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Married or Divorced? 3 Social Security Moves to Make Right Now
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Married or Divorced? 3 Social Security Moves to Make Right Now

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Married or Divorced? 3 Social Security Moves to Make Right Now

Social Security benefits can be a substantial source of income in retirement, and if you're married or divorced, you could be entitled to more than you might think.

Before you retire or start claiming benefits, it's wise to consider how your marital status could affect your strategy. If you're married or divorced, there are a few moves to make now to maximize your monthly payments.

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1. See if you're entitled to spousal or divorce benefits

If you're currently married or divorced from someone who is entitled to Social Security benefits, you could qualify for spousal or divorce benefits based on his or her work record. To receive spousal benefits, you must be married to someone who will receive Social Security. For divorce benefits, your marriage must have lasted for at least 10 years, and you cannot currently be married.

For both types of benefits, the maximum you can receive is 50% of the amount your spouse or ex-spouse is entitled to at his or her full retirement age (FRA). If you're entitled to benefits based on your own work record, you'll only receive the higher of the two amounts.

So, for instance, say you're entitled to $600 per month based on your own work record, and your spouse will receive $2,000 per month at his or her FRA. In this case, you'd be entitled to $1,000 per month in spousal benefits, so you'll collect $1,000 per month -- not $1,600 per month.

2. Determine a claiming strategy

The age you begin claiming can have a significant impact on the amount you receive each month, and if you're married or divorced, it pays to come up with a strategy to maximize your retirement income.

The earliest you can begin claiming is age 62, but if you delay benefits past that age (up to age 70), you'll receive higher monthly payments. If you're married and both you and your spouse are entitled to benefits, consider whether you both want to claim at the same time or at different ages.

In some cases, it may be wise for the lower-earning spouse to claim earlier while the higher-earning spouse delays benefits. This way, you'll have some extra income earlier in retirement, but you'll start earning a much bigger boost down the road. In other scenarios, it may be best for both of you to delay benefits to earn as much as possible from Social Security. Or you may both choose to claim early to get a jump-start on retirement.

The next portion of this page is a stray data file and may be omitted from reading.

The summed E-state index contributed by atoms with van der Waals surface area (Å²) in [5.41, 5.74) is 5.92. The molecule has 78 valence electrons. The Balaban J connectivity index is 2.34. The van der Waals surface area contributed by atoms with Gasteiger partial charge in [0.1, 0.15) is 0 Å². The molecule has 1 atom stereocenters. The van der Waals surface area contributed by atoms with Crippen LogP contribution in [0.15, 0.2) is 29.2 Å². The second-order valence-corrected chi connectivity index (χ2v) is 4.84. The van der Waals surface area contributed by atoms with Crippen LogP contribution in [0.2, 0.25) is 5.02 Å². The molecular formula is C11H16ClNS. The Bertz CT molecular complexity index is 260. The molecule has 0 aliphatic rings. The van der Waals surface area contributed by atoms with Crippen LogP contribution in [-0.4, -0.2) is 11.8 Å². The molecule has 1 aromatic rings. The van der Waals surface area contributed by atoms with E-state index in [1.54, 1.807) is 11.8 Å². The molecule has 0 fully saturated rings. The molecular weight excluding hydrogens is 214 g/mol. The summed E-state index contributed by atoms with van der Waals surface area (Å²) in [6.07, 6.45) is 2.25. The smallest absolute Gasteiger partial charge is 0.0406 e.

If you're divorced, the age your ex-spouse chooses to claim will not affect your benefit amount. But if you're collecting divorce benefits, you'll earn more each month by waiting until your FRA to file. If money is going to be tight in retirement, delaying benefits could be a smart move.

3. Consider how your life expectancies might affect your strategy

Although it's not the most pleasant topic to think about, your lifespan can affect your Social Security strategy -- particularly if you're married.

When one spouse passes away, the other is generally eligible to collect the deceased spouse's entire benefit amount in survivors benefits. If you expect your spouse to outlive you, it may be smart for you to delay benefits so that your spouse will receive a higher benefit amount later in life if you pass away first.

While survivors benefits are generally reserved for widows and widowers, other family members -- including ex-spouses -- are sometimes eligible as well. Although you may not be able to influence your ex-spouse's claiming strategy, it can be helpful to be aware of the types of benefits you may be entitled to if you're divorced.

Social Security benefits can go a long way in retirement, so it's wise to make sure you're collecting as much as possible. By double-checking all the types of benefits you're entitled to and heading into retirement with a strategy, you can maximize your income and enjoy your senior years more comfortably.

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The Motley Fool has a disclosure policy.

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